• @timday: Triggering secondary security procedures is a long way from calling someone a terrorism suspect. Unless you want to suggest that people going through primary security procedures (i.e. everyone) are also. I concede that, at a certain level of abstraction, and in the context of personal air travel, we're all terrorism suspects until ruled out as being terrorists ... but as social terminology it seems inappropriate. – Lightness Races in Orbit Jun 7 '15 at 13:53
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    @LightnessRacesinOrbit When it's done on the basis of some behavior someone has concluded as a policy matter is suspicious, rather than by random selection, it's entirely fair to accuse those policymakers of suspecting people of terrorism. – Random832 Jun 7 '15 at 18:44
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Many people buy fully refundable flexible tickets because they are not sure of their travel plans until a day or two (or less) before the flight. Such tickets are about three to four times the price of the cheapest ticket in the same class of travel.

If you are going to sell very cheap tickets a few hours before departure, many people holding full flex tickets will now have concrete travel plans at this stage. Therefore, they can buy your super discount last-minute deal tickets, if available, and then refund their refundable tickets.

It is important to emphasize that this strategy has no risk to the flexible ticket purchasers. If the cheap tickets don't show up, they still have a guaranteed seat. If they do show up, then they lose nothing by switching to the cheap ticket at that stage. (On a return ticket this logic still applies at least half the time; and usually full flex tickets can be bought as two one-ways for a similar price.)

So for the sake of getting a few hundred dollars out of some last minute pax, which to be honest will probably only be marginally profitable after you take into account the extra fuel, airport handling costs, et c., you have maybe lost thousands and thousands of dollars from a few bright flex ticket purchasers, who needed flexibility and were willing to pay for it; but you effectively allowed them to get it for cheap.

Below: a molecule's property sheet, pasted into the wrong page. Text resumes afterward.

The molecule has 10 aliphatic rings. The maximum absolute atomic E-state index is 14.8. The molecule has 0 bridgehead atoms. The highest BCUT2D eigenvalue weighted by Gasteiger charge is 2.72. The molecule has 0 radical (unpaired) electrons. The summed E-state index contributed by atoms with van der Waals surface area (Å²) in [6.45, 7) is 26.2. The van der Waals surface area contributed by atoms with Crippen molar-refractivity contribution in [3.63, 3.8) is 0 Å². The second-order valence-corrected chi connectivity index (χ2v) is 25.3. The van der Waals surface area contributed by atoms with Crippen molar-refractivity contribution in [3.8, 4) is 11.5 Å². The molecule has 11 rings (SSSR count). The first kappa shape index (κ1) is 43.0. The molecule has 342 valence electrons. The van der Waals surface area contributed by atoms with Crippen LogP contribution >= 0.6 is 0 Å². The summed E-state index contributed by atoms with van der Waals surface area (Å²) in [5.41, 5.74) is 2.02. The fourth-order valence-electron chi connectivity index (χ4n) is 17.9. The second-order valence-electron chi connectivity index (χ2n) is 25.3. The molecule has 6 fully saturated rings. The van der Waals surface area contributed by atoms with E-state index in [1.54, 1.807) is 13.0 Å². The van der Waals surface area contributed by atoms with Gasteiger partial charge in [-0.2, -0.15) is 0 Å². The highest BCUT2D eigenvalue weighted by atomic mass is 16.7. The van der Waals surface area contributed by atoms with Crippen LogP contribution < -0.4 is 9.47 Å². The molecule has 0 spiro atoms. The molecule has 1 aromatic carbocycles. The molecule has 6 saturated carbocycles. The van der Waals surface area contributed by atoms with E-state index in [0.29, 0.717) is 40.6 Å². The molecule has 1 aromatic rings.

• Fully refundable tickets are actually not always an option for business travellers. For instance, tourists or business visitors to the USA (except for US citizens) must have a non-refundable round-trip ticket as a condition for their visa. I think many other countries have similar rules. – Kevin Keane Jun 9 '15 at 6:53
  • @KevinKeane I have never seen this requirement. Do you have a source? If you book at late notice, or when the flight is filling up, the airline will often only sell you a refundable flex or semi-flex ticket. Moreover many arrangements with large corporates allow full flexibility on all longhaul tickets. – Calchas Jun 9 '15 at 7:39
  • @KevinKeane Well I did find cbp.gov/sites/default/files/documents/CBP%20Form%20775.pdf which looks like a typical template agreement between a carrier and the US, in support of your position. All I can say is that I have entered the US on at least one occasion this year on a refundable ticket under the visa waiver program, and I have four more partially refundable tickets to the US! I will report back here if I am denied entry. :) – Calchas Jun 9 '15 at 7:44
  • Funny you found that, because I was going to point you to the same document. This document is mandatory for any airline that wants to carry visa waiver passengers. In practice, the requirement is actually at the discretion of the admitting officer at the border (and the airline, who risks a $3000 fine per person). Most cases are clear-cut bona fide visitors, and they don't even look at the ticket. It only becomes an issue if somebody already looks suspicious. – Kevin Keane Jun 10 '15 at 15:34
  • @KevinKeane Thanks. I suppose most visitors on full flex tickets are pretty obviously visitors, and the 3k fine is covered by the ticket price. But either way, that is all the airline will sell me sometimes, I don't usually need the flexibility! – Calchas Jun 10 '15 at 15:39
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Imagine that you manage to sell all those seats 100% of the time.

Wouldn't that mean that you're undercharging the market if that were the case? If the supply is meeting the demand perfectly, then it means you're either incredibly lucky, or much more likely it means that you're undercharging the market.

Also, there is a second factor. The airline industry is not a very fluid or a very efficient market. For instance, not all airlines are allowed to use the same airports. And some airlines go bankrupt, only for the government to bail them out. Many of the pricing decisions airline executives make today are just a continuation of what their predecessors have done before.

One exception are the low cost airlines, like Southwest or JetBlue in the US (or Easy Jet and Ryan Air in Europe), but the market for gate leases or preferential-use leases is not very fluid or transparent, so it's not like the most efficient airlines are always going to win.